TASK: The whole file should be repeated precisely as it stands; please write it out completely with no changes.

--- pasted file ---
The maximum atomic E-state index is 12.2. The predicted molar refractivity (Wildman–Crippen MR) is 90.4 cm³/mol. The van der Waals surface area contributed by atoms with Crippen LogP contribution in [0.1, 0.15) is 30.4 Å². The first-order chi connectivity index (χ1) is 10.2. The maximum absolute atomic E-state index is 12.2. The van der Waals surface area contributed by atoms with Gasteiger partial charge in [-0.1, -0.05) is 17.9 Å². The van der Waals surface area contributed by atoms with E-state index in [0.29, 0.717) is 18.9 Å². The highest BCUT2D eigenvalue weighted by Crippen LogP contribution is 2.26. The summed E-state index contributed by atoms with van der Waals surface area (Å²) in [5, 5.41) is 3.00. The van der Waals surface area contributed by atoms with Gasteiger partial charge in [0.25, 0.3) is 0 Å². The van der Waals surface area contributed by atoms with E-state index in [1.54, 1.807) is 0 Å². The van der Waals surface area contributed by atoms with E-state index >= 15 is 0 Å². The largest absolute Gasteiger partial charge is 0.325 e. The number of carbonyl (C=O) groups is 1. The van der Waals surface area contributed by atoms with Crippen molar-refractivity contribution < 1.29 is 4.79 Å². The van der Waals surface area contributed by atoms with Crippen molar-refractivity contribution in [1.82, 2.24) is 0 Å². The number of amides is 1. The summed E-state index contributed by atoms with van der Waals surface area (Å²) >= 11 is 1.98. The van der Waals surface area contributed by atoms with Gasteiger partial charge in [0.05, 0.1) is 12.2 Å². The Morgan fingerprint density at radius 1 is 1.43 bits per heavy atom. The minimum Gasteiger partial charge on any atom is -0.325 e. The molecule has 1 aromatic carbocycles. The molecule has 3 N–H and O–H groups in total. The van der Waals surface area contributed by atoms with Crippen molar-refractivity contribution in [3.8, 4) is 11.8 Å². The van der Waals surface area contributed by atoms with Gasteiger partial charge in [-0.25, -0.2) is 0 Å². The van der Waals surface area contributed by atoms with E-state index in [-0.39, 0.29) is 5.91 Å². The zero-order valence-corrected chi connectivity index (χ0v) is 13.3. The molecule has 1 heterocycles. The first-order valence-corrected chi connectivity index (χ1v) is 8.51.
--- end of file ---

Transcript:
The maximum atomic E-state index is 12.2. The predicted molar refractivity (Wildman–Crippen MR) is 90.4 cm³/mol. The van der Waals surface area contributed by atoms with Crippen LogP contribution in [0.1, 0.15) is 30.4 Å². The first-order chi connectivity index (χ1) is 10.2. The maximum absolute atomic E-state index is 12.2. The van der Waals surface area contributed by atoms with Gasteiger partial charge in [-0.1, -0.05) is 17.9 Å². The van der Waals surface area contributed by atoms with E-state index in [0.29, 0.717) is 18.9 Å². The highest BCUT2D eigenvalue weighted by Crippen LogP contribution is 2.26. The summed E-state index contributed by atoms with van der Waals surface area (Å²) in [5, 5.41) is 3.00. The van der Waals surface area contributed by atoms with Gasteiger partial charge in [0.25, 0.3) is 0 Å². The van der Waals surface area contributed by atoms with E-state index in [1.54, 1.807) is 0 Å². The van der Waals surface area contributed by atoms with E-state index >= 15 is 0 Å². The largest absolute Gasteiger partial charge is 0.325 e. The number of carbonyl (C=O) groups is 1. The van der Waals surface area contributed by atoms with Crippen molar-refractivity contribution < 1.29 is 4.79 Å². The van der Waals surface area contributed by atoms with Crippen molar-refractivity contribution in [1.82, 2.24) is 0 Å². The number of amides is 1. The summed E-state index contributed by atoms with van der Waals surface area (Å²) >= 11 is 1.98. The van der Waals surface area contributed by atoms with Gasteiger partial charge in [0.05, 0.1) is 12.2 Å². The Morgan fingerprint density at radius 1 is 1.43 bits per heavy atom. The minimum Gasteiger partial charge on any atom is -0.325 e. The molecule has 1 aromatic carbocycles. The molecule has 3 N–H and O–H groups in total. The van der Waals surface area contributed by atoms with Crippen molar-refractivity contribution in [3.8, 4) is 11.8 Å². The van der Waals surface area contributed by atoms with Gasteiger partial charge in [-0.25, -0.2) is 0 Å². The van der Waals surface area contributed by atoms with E-state index in [-0.39, 0.29) is 5.91 Å². The zero-order valence-corrected chi connectivity index (χ0v) is 13.3. The molecule has 1 heterocycles. The first-order valence-corrected chi connectivity index (χ1v) is 8.51.